The cutaneous metastasis of a visceral primary tumor is uncommon and its incidence varies between 0.2% and 10.4%; the most common primary tumors that metastasize the skin depend on the gender of the affected patient and include breast (69%), followed by colon (9%), lung (4%) and ovary (4%) in women and lung (24%), followed by colon (19%) and head and neck tumors (12%) in men.10-12 As regards malignancy of the genitourinary tract, the incidence of skin involvement is between 1.1% and 2.5% of cases, corresponding to 3.4% of renal cell carcinomas and only 0.84% of urothelial carcinomas. The transitional cell carcinoma usually metastasizes to lymph nodes, liver, lungs, bones and adrenal glands; cutaneous metastasis is considered rare.13,14

Visceral tumors may metastasize to the skin through four mechanisms: (a) direct invasion from a neoplasm of underlying tissue (contiguity); (b) iatrogenic implantation on the surgical wound; (c) lymphatic dissemination; (d) hematogenic dissemination.10,12,13

It should be noted that even superficial urothelial carcinomas show some kind of dissemination in 20% of the cases; there may be cutaneous metastasization even in absence of muscle-invasive disease.13,15

Clinically, cutaneous metastases of urothelial neoplasms appear as plaques or either single or multiple nodules, erythematous, infiltrated, with an ulcerated or necrotic aspect. Diagnosis may become difficult as other primary dermatoses, such as hemangiomas, keratoacanthomas, herpes zoster, erysipelas, boils or even dermatitis associated with chemotherapy are mimetized. They tipically affect the dermis rather than the epidermis.13-15

Histologically, cutaneous metastases of a visceral carcinoma demonstrate an uncontrolled infiltrative growth with atypical epithelial cells disposed as single cells, narrow cords and nests, moving through collagen bundles in the dermis (Figure 1).16 Lymphatic vascular invasion may be present, which favors the metastatic origin of the tumor. Cutaneous metastases may cytologically resemble the primary tumor. However, they may be little differentiated and require immunohistochemical staining to determine their primary origin.13,16,17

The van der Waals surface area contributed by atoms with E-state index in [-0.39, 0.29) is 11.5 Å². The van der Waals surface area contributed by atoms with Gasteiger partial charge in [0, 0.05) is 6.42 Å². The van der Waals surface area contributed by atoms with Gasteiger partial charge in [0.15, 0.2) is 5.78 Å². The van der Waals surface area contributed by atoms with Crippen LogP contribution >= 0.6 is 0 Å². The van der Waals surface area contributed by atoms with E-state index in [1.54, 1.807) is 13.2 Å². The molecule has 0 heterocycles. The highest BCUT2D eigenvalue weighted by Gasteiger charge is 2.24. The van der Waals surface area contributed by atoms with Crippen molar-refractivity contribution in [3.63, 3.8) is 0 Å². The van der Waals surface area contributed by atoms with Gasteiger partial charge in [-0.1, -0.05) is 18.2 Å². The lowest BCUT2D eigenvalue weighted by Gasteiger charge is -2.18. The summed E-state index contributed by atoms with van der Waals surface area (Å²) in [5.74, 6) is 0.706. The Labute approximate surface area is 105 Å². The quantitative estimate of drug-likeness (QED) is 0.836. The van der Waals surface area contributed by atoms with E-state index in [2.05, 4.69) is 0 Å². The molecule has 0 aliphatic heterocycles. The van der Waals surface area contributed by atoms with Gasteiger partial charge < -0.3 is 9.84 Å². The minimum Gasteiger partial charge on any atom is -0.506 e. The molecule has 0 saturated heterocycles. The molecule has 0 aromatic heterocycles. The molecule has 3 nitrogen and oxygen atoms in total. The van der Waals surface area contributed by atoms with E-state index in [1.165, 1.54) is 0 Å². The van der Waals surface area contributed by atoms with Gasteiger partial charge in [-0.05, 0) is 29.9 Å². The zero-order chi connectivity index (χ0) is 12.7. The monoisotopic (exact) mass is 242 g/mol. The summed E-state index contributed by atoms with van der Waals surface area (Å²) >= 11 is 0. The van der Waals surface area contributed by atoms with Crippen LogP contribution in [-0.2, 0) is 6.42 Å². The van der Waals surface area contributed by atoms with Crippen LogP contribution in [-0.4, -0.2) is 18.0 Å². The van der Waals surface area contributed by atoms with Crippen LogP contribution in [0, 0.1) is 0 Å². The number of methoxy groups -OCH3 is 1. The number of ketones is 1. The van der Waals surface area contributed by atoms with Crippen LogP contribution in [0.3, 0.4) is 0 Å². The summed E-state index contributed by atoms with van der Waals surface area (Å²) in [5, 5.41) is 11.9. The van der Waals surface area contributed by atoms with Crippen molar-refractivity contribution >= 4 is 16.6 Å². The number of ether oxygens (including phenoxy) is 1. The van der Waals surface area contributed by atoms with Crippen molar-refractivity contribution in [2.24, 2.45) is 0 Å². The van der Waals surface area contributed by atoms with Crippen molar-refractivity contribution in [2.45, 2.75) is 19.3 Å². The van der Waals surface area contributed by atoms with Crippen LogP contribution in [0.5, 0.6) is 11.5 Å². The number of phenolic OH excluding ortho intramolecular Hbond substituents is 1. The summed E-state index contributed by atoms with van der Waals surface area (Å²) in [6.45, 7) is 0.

Figure 1 Primary neoplasm invading bladder mucosa and muscles; uncontrolled infiltrative growth with atypical epithelial cells. 2. Dissected collagen bundles; 3. Angiogenesis induced by neoplasm; 4. Undifferentiated atypical epithelioid cells forming cords and irregular aggregates, without a definite architectural pattern. 


Male patient, 63 years old, mentioned history of hematuria and intermitent abdominal pain for seven months. He had undergone multiple treatments for urinary infection without resolution of clinical symptoms. A genitourinary tract ultrasound scan revealed a nodular and hyperechogenic image, measuring 37 mm in its larger diameter, located in the left anterolateral wall of the bladder. As there was suspicion of vesical tumor, he underwent transurethral bladder resection; complementary laparotomy and cystectomy were required due to perforation of the organ.

Histopathological examination of the lesion revealed high grade urothelial carcinoma (WHO/ISUP) with invasion of the muscle layer and presence of embolus in lymph vessel. Pathological staging: pT2a, pNx, pMx.

One month after surgery the patient was hospitalized due to abdominal distension and pain. During the physical examination he was without fever, eupneic, pulse 88 bpm, blood pressure 110 x 70 mmHg. At the dermatological examination were observed: an infraumbilical scar, an erythematous-purpuric plaque, infiltrated, measuring about 10 x 5 cm at the hypogastrium, fistula with urine drainage at midline, infraumbilical region and two erythematous-wine colored nodules at midline, suprapubic region (Figure 2).

Figure 2 Erythematous purpuric plaque, infiltrated, located in the infraumbilical midline scar and two erythematous-wine colored nodules in the midline, suprapubic region; the black arrow marks the biopsied nodule. Suprapubic cystostomy with urine leakage 

Tomography of the abdomen and pelvis with intravenous contrast demonstrated free liquid; multiple peritoneal nodules of irregular outline and heterogeneous enhancement, suggesting secondary implants; important thickening of right vesical wall associated with densification of adjacent fat and mass of heterogeneous enhancement infiltrating the abdominal wall up to the epidermis in the hypogastrium region and on the pathway of the surgical incision, where densification of subcutaneous fat planes and cutaneous nodules can be observed (Figure 3).